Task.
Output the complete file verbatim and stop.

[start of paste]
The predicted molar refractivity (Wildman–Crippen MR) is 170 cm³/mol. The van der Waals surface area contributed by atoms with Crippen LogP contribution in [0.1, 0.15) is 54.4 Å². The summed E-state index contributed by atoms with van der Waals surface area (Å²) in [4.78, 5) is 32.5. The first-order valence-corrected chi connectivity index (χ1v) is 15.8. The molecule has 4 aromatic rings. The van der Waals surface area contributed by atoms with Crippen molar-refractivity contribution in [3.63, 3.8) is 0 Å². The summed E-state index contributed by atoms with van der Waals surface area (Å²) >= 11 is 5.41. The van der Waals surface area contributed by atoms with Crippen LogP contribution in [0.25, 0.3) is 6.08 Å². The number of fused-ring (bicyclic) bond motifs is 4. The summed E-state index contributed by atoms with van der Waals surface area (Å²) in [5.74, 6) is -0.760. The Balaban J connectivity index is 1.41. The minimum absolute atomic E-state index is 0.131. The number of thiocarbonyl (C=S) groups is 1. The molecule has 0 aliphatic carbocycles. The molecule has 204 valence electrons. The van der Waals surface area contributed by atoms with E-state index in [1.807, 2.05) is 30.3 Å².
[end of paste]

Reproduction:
The predicted molar refractivity (Wildman–Crippen MR) is 170 cm³/mol. The van der Waals surface area contributed by atoms with Crippen LogP contribution in [0.1, 0.15) is 54.4 Å². The summed E-state index contributed by atoms with van der Waals surface area (Å²) in [4.78, 5) is 32.5. The first-order valence-corrected chi connectivity index (χ1v) is 15.8. The molecule has 4 aromatic rings. The van der Waals surface area contributed by atoms with Crippen molar-refractivity contribution in [3.63, 3.8) is 0 Å². The summed E-state index contributed by atoms with van der Waals surface area (Å²) >= 11 is 5.41. The van der Waals surface area contributed by atoms with Crippen LogP contribution in [0.25, 0.3) is 6.08 Å². The number of fused-ring (bicyclic) bond motifs is 4. The summed E-state index contributed by atoms with van der Waals surface area (Å²) in [5.74, 6) is -0.760. The Balaban J connectivity index is 1.41. The minimum absolute atomic E-state index is 0.131. The number of thiocarbonyl (C=S) groups is 1. The molecule has 0 aliphatic carbocycles. The molecule has 204 valence electrons. The van der Waals surface area contributed by atoms with E-state index in [1.807, 2.05) is 30.3 Å².